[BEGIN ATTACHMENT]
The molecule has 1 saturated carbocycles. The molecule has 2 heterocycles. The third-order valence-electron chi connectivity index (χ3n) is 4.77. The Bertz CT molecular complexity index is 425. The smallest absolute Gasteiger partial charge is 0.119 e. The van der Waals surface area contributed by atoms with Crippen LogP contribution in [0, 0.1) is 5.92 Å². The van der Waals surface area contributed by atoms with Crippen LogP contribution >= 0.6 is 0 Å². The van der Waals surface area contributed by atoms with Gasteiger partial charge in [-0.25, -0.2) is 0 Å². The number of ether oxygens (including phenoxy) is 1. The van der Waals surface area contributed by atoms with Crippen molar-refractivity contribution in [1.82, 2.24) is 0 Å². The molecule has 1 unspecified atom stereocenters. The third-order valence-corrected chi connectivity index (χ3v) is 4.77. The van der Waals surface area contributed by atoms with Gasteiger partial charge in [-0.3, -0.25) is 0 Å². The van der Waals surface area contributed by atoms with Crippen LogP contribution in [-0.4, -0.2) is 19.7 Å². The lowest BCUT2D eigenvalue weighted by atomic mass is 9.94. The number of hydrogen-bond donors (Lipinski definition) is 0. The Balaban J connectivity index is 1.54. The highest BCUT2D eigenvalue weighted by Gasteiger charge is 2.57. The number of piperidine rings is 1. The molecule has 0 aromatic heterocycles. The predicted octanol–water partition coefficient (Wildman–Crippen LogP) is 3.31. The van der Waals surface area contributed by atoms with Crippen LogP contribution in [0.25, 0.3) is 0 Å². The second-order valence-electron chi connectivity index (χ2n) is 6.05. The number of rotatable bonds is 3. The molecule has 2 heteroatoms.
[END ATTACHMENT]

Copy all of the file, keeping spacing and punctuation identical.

The molecule has 1 saturated carbocycles. The molecule has 2 heterocycles. The third-order valence-electron chi connectivity index (χ3n) is 4.77. The Bertz CT molecular complexity index is 425. The smallest absolute Gasteiger partial charge is 0.119 e. The van der Waals surface area contributed by atoms with Crippen LogP contribution in [0, 0.1) is 5.92 Å². The van der Waals surface area contributed by atoms with Crippen LogP contribution >= 0.6 is 0 Å². The van der Waals surface area contributed by atoms with Gasteiger partial charge in [-0.25, -0.2) is 0 Å². The number of ether oxygens (including phenoxy) is 1. The van der Waals surface area contributed by atoms with Crippen molar-refractivity contribution in [1.82, 2.24) is 0 Å². The molecule has 1 unspecified atom stereocenters. The third-order valence-corrected chi connectivity index (χ3v) is 4.77. The van der Waals surface area contributed by atoms with Gasteiger partial charge in [-0.3, -0.25) is 0 Å². The van der Waals surface area contributed by atoms with Crippen LogP contribution in [-0.4, -0.2) is 19.7 Å². The lowest BCUT2D eigenvalue weighted by atomic mass is 9.94. The number of hydrogen-bond donors (Lipinski definition) is 0. The Balaban J connectivity index is 1.54. The highest BCUT2D eigenvalue weighted by Gasteiger charge is 2.57. The number of piperidine rings is 1. The molecule has 0 aromatic heterocycles. The predicted octanol–water partition coefficient (Wildman–Crippen LogP) is 3.31. The van der Waals surface area contributed by atoms with Crippen LogP contribution in [0.25, 0.3) is 0 Å². The second-order valence-electron chi connectivity index (χ2n) is 6.05. The number of rotatable bonds is 3. The molecule has 2 heteroatoms.